In the preface to Madison: An Illustrated Sesquicentennial History, Volume I, 1856-1931, Stuart Levitan writes, "The past matters because the past lives." That is also the first line of this week's cover story, derived from the book. "Turning Points" gives evidence to this thesis, as Levitan cites eight incidents and decisions that have had an enduring effect upon the fate of Madison and its citizens.
The book itself is a fascinating ramble through the attic of Madison's past. It provides many more than eight references to names, schemes and enterprises that present-day Madisonians will react to and remark to themselves, "So that's why such and such is called that." Or "That's why that's like that." And the great strength of the book is the "Illustrated" in its title. Full of period photographs, documents and maps, it visually takes us back to the times it recounts.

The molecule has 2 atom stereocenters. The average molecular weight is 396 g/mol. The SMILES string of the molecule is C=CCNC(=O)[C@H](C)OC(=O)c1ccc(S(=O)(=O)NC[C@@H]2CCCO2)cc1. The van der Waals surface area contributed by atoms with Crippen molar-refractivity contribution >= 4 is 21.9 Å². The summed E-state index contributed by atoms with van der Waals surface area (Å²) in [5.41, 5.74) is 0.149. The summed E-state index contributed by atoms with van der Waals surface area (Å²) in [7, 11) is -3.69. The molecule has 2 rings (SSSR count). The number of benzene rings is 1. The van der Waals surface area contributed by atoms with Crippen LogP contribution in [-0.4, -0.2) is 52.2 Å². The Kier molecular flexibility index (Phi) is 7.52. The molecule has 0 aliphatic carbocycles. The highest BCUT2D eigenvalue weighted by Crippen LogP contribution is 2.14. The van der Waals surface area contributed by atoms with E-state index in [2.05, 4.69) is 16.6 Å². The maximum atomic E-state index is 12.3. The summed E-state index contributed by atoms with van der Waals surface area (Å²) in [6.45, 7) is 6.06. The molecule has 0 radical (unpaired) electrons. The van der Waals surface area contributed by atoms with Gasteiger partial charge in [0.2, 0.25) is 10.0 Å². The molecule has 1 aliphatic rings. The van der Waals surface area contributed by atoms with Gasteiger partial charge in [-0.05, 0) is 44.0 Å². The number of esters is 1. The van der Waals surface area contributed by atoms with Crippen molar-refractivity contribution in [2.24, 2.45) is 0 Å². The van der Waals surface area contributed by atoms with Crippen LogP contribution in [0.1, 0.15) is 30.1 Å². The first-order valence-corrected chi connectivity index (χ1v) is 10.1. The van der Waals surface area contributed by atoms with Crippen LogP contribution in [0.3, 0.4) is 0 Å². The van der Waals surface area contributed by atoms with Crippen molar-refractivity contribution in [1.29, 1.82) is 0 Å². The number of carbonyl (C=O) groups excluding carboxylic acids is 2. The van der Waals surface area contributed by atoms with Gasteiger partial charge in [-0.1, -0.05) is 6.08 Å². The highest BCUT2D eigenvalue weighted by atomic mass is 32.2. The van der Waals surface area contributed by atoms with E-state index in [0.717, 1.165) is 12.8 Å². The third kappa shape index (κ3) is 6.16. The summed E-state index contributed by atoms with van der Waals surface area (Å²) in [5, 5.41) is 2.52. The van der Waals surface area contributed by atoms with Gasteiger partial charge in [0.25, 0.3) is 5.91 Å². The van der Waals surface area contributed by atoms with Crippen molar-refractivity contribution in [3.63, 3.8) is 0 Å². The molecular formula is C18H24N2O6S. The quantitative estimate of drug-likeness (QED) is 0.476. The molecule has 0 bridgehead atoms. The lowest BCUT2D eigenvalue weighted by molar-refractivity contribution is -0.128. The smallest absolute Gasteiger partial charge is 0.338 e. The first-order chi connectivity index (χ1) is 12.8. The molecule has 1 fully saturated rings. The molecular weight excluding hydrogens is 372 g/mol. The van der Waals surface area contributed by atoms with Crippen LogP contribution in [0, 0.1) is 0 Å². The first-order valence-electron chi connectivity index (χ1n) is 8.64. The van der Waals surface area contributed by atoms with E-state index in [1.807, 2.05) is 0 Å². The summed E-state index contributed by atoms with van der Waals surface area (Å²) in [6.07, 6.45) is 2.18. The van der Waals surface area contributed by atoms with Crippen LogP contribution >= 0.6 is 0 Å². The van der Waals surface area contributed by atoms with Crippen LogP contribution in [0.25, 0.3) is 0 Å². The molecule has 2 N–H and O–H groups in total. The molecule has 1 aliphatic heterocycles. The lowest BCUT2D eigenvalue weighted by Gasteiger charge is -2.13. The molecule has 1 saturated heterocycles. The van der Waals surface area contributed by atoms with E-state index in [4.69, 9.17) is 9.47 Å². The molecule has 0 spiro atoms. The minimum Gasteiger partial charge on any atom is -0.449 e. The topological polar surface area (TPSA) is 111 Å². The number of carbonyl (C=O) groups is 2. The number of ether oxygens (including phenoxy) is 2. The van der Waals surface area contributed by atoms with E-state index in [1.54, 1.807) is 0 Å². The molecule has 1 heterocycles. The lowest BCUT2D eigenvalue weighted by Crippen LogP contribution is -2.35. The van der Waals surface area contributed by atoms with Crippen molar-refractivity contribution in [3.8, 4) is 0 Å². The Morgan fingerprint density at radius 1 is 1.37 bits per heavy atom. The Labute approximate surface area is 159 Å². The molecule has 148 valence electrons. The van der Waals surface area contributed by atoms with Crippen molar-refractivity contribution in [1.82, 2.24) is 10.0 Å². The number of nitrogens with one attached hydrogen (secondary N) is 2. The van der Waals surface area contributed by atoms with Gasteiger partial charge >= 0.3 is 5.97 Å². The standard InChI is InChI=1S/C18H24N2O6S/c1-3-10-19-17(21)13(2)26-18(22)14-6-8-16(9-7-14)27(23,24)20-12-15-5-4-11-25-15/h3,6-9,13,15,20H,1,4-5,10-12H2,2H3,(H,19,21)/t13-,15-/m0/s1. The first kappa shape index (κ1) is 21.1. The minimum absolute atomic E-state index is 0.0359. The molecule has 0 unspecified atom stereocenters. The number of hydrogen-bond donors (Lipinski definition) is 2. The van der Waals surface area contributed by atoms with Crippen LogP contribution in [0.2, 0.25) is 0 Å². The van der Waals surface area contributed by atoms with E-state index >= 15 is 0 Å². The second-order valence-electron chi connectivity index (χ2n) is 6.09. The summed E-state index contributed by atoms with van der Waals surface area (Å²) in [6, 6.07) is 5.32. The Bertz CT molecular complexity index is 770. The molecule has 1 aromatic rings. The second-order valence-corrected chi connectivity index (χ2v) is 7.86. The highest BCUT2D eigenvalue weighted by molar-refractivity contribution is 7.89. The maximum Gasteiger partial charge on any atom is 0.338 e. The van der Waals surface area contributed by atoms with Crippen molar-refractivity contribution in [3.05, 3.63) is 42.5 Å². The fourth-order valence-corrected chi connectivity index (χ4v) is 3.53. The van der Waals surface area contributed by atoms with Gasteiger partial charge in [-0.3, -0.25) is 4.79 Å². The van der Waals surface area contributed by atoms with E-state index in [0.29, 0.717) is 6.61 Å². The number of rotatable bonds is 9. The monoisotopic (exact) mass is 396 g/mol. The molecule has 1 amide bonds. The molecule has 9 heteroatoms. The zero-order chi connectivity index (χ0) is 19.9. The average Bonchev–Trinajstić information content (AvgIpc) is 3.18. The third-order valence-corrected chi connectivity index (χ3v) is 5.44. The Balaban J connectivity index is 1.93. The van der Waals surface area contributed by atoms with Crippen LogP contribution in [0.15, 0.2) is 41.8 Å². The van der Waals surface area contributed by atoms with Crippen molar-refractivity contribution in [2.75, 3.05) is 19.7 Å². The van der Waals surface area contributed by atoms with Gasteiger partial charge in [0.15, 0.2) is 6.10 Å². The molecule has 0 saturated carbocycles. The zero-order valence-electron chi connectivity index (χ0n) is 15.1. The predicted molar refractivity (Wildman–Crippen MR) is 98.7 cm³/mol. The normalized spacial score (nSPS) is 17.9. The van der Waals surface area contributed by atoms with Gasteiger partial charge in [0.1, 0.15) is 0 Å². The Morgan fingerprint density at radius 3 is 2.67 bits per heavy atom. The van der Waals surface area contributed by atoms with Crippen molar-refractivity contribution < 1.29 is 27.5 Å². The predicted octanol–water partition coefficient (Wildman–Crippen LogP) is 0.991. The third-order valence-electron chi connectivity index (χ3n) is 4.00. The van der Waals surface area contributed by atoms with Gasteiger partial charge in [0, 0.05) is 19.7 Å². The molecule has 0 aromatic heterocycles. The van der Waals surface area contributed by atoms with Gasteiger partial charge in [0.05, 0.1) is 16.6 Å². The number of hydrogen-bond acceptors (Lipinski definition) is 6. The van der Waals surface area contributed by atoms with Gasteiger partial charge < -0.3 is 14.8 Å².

Among the maps you'll find Isthmus' small contribution to the work. Our graphic artist David Michael Miller created a series of decade maps contemporaneous to the times. You will recognize his handiwork from the great maps he has made over the years that have appeared in our Annual Manual, as well as in the weekly Isthmus.
In the preface to his book, Levitan makes reference to the fact that he has lived in Madison for 31 years. I was surprised by that; I recall seeing his byline in The Capital Times as its Washington correspondent before 1975. I do remember, upon meeting him sometime in the '70s, being surprised by his youth. But Madison is as much in his veins now as if he were born here. You can tell that by the love and effort evident in the book.
Published by the University of Wisconsin Press, Levitan's work makes its appearance just in time for the holiday shopping season. The author will be making a number of public appearances in support of the book in the near future. They are listed in the article. You might want to show up and thank him for this latest paean to our favorite city, and let him bask in the repose that follows a job well done. He soon ends his extended leave from his regular employment and returns to work as a mediator for the Wisconsin Employment Relations Commission.